Rich, Famous, and Beautiful -- 1.5

From the top Previous Next V. The company followed Romeo and Juliet with a production of Who’s Afraid of Virginia Woolf? Zwick cast me as Honey, the meek wife made very embarrassing by drink. It wasn’t a glamorous role, or tremendously satisfying, but it was far better than the chorus role from the last play. When Zwick told me about his casting decision, he said, “I know that you couldn’t have been too pleased in out last production, but I had to see how you’d fit in with the rest of the company.” “It was a very fair decision,” I said. “Honey is a little different than anyone you’ve come across in Shakespeare. A lot of people are interested to see how you’ll do with this one.” I was daunted at first. Honey is an annoyance throughout most of the play. She and her husband Nick are used as pawns in another couple’s sadistic games. I think I was successful in the role because I could play a very good drunk. Alistair, in his lectures about Falstaff and other comedians, taught m

Discuss amongst yourselves - July 11th

What's one regret from your past? And don't give me that happy-crappy I wouldn't change a thing business because there's something. You wouldn't have worn white jeans in the eighties, or you wouldn't have crapped on the floor when you were in grade one, et cetera. You've got something, so fess up.

Highlights from our trip to Michigan – Part Two

The wedding is in a Congregationalist church within walking distance of the hotel. Ben and Erin have a formal service, but one that is remarkably short—to me it seems about twenty minutes long. They both look great, are extremely happy, and the whole thing goes perfectly. Outside the church, the guests blow bubbles as the family and bridal party process to an old fashion trolley that will take them to the reception. When Ben and Erin get to the trolley, the crowd lets out this really weak cheer—only because everyone is unsure whether or not it’s appropriate to do. Think Monty Python and the Holy Grail 's, “And there was much rejoicing.” The reception is held in this beautiful building called Castle Farms . We get a remarkable amount of face time with Ben and Erin, which is unlike any wedding reception I’ve been to. The band is amazing—just a brilliant, fun bunch of musicians. Everyone dances; even I get out and perform my truffle shuffle after the requisite

Highlights from our trip to Michigan – Part One

June 29 th – We pack up, pick up Sarah’s friend, Tania, and hit the road. Half an hour outside Ottawa , Tania says, “I thought you said I’d be sharing the back seat with a bunch of hanging outfits,” and we realize we’re the dumbest people on the planet. My suit and Sarah’s dress are still hanging in our front hall closet. We turn back to recover the clothes and our four-hour car ride becomes a five-hour car ride. Then in my haste to get Tania to her stop without further delay, we almost run out of gas. A sketchy Canadian Tire in a sketchy part of Toronto saves our ass (and at 78.9 cents a litre, it feels like my birthday). June 30 th – We visit families and run errands in Georgetown . Rested, beautified, and freshly shorn, we’re Windsor-bound down the 401. The trip is uneventful, and the border crossing goes fine, but then we enter into absolute fucking chaos . Across the border, the roads are garbage, all cracks and pot holes, but that’s to be expe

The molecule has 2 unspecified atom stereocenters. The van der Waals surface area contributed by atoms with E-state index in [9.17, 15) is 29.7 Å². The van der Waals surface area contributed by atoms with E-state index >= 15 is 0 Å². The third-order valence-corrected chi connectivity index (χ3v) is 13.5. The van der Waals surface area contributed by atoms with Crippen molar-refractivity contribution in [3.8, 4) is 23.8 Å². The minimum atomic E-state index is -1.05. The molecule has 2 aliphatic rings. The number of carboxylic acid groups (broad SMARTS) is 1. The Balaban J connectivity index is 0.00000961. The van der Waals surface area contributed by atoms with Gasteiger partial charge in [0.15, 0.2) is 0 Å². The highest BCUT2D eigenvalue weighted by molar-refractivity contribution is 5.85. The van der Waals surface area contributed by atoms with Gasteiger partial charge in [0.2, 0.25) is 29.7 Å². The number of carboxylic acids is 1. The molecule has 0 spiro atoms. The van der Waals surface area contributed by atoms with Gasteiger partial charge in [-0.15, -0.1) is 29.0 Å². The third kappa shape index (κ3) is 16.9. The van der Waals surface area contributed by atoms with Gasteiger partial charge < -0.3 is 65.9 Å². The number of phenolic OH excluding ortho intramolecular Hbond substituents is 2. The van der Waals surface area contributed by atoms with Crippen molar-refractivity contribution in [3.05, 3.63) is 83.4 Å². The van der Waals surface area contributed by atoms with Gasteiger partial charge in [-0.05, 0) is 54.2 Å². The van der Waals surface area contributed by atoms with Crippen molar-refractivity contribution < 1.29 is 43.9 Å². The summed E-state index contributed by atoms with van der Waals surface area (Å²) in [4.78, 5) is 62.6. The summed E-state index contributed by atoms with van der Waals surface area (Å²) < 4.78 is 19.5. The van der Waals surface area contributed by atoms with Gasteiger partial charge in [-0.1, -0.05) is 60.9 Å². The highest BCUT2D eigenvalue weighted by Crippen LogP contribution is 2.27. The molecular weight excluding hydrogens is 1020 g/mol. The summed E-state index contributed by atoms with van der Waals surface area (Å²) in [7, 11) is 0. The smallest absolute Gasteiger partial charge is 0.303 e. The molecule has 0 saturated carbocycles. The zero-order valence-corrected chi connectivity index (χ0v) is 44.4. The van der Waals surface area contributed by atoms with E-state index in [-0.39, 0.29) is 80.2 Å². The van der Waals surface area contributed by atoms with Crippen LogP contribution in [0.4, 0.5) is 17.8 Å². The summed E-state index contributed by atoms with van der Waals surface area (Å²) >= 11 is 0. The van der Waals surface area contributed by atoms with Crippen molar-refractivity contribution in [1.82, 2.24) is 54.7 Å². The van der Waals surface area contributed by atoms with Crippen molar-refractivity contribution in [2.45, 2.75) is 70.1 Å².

Rich, Famous, and Beautiful -- 1.4

From the top Previous section Next section IV. I could tell you about the sadness that Alistair Irving’s death caused, not only me, but the entire theatre community, but in the interest of making my story a short but coherent whole, I’ll take for granted that you understand. It was three months later that I presented myself to the same theatre company which made Alistair famous. I introduced myself to Edward Zwick, the artist director of the World’s Stage Players. “Miss Wells,” he said, “it is a pleasure to finally meet you. If one good thing could have come of Irving ’s tragic death, it’s that his ingénue has been forced to emerge from hiding.” “I was never in hiding, Mr. Zwick, and ingénue might be too generous a word for me. I was a student of Alistair’s.” “No point in being humble, Alistair told us all about how much the two of you worked together.” I’d never been aware that he

Discuss amongst yourselves -- July 4th

What's your porn name? In case you haven't done this one before: guys--combine your first pet and your mom's maiden name; girls -- combine your middle name and the name of the street where you live. In the room right now we have: Bandit Brown, Helen Pennington, Snowball Thompson, and Marie Nottingham. I think Snowball Thompson gets the prize.